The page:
1.5 mile loop through coastal scrub on a nearly level ridge.
Distance, category, and difficulty:
This 1.5 mile loop hike is easy. Minimal elevation changes.
Trailhead elevation is about 640 feet, and the park's high point is about
Dirt fire roads and trails.
Under an hour.
Nice any time -- great in spring.
From Interstate 280 in San Mateo County, exit Westborough. Drive uphill to the west for
1 mile, cross Skyline Boulevard onto Sharp Park Road, and after an additional
0.6 mile, turn right (at a light) at the junction with College. Drive about
0.2 miles to the trailhead at end of the road.
Get driving or public transit directions from Transit and Trails:
GPS Coordinates* for Trailhead:
(* based on Google Earth
data, shown as degrees, minutes, seconds)
Gas, food, and lodging:
Gas, pay phones, stores, and restaurants a few miles in either direction
to the west or east; west in Pacifica, east near Skyline Boulevard. No camping.
No parking or entrance fees. Roadside parking for about 6 vehicles. No maps
or drinking water. There's a portable toilet in the park about 0.3 mile
from the trailhead. No designated handicapped parking, but the paved trail
is wheelchair accessible. There is no direct public transportation to Milagra
Ridge, but SamTrans buses #40 and 121 run nearby.
Bikes permitted on the paved trail. No horses. Dogs are permitted on leash
The Official Story:
Map Choices/More Info:
Use AAA's San Francisco Bay Region map to get there.
Ridge brochure and map from NPS (includes map).
Trails of the Coastside and Northern Peninsula (map) is a
good guide (available from Pease
There's a simple map and trail descriptions in Peninsula Trails,
by Jean Rusmore (order
this book from Amazon.com).
Visit this website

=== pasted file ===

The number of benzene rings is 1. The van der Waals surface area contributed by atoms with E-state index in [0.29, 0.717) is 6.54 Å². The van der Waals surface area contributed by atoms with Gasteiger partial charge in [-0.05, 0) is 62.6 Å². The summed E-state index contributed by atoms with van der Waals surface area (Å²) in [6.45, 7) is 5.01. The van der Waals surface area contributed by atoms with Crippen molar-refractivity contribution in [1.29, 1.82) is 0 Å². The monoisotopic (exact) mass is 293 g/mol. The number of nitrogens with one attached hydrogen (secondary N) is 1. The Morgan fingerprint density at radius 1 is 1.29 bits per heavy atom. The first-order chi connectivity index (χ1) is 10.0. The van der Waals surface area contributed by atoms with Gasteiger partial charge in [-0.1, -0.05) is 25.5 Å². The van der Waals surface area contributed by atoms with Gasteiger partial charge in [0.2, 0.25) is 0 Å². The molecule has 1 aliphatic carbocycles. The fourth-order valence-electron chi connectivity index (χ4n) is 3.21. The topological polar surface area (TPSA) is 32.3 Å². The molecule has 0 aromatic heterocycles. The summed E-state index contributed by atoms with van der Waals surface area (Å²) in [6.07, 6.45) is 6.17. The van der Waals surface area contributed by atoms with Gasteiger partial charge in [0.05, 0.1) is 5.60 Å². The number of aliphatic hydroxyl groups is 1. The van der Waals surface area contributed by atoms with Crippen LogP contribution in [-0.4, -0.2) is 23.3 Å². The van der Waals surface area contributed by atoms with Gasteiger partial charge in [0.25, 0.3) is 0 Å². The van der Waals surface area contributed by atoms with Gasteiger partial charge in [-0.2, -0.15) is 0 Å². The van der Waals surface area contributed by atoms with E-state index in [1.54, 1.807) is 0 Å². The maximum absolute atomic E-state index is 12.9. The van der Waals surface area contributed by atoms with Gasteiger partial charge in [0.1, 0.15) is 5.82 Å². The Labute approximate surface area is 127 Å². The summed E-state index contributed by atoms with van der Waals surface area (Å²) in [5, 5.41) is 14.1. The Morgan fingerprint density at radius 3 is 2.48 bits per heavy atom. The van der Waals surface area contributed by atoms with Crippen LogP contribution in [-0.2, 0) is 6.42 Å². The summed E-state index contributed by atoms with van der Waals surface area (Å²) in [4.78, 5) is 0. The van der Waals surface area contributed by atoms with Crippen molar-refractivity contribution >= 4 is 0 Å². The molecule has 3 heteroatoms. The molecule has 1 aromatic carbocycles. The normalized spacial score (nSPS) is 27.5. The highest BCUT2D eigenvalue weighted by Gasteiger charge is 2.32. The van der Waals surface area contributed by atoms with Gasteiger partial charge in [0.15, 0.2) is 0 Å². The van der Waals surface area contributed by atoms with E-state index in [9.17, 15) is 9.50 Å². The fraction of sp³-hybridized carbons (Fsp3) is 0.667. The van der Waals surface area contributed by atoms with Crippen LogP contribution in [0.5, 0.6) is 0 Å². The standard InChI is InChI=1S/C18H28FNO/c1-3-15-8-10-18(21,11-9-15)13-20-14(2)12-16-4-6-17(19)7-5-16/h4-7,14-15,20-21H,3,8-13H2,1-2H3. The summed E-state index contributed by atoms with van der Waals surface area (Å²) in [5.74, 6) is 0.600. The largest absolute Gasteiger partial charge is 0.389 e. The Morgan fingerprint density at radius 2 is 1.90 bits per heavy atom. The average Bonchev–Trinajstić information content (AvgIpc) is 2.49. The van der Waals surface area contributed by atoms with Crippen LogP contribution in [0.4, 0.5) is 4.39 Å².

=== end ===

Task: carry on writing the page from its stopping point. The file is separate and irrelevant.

for more info and some photos.
View photos from
Go to Bay Area Hiker Home page
tiny Milagra Ridge, I am reminded of the fortuitous
synergy that occurs when people love open space, and management provides
an outlet for their passions. This tract of land, formerly mangled by
the military, is in the process of a thoughtful restoration campaign.
Non-native invasive plants such as broom and iceplant have been uprooted,
and volunteers are restoring native plants to the open plains and hillsides.
Garbage, a real problem at most open spaces adjacent to neighborhoods,
is practically nonexistent. It's obvious that locals feel a sense of ownership
for Milagra Ridge, and that the future is bright for the parcel, which
is owned by the GGNRA.
Dog owners may enjoy a stroll with their
canine friends at Milagra, but as the preserve is a haven for endangered
Mission blue and San Bruno elfin butterflies, dogs are required to remain
Spring is the season to schedule a visit.
Milagra Ridge is practically treeless, and is dominated by gently rolling
coast scrub and grassland. It's a delight to focus your attention on
the plethora of wildflowers poking up out of the grass after a
drab winter. Beware of poison oak, though.
On a clear day, you'll have
unobstructed views of the ocean, and wonderful perspectives of
Mount Tamalpais to the north and Montara Mountain to the south. Milagra
is a fantastic place to birdwatch; you may see kestrels, harriers, and
hawks riding the thermals over the preserve. This windswept hilltop can
get chilly, so bring a windbreaker and a hat.
Although there are no maps, you don't really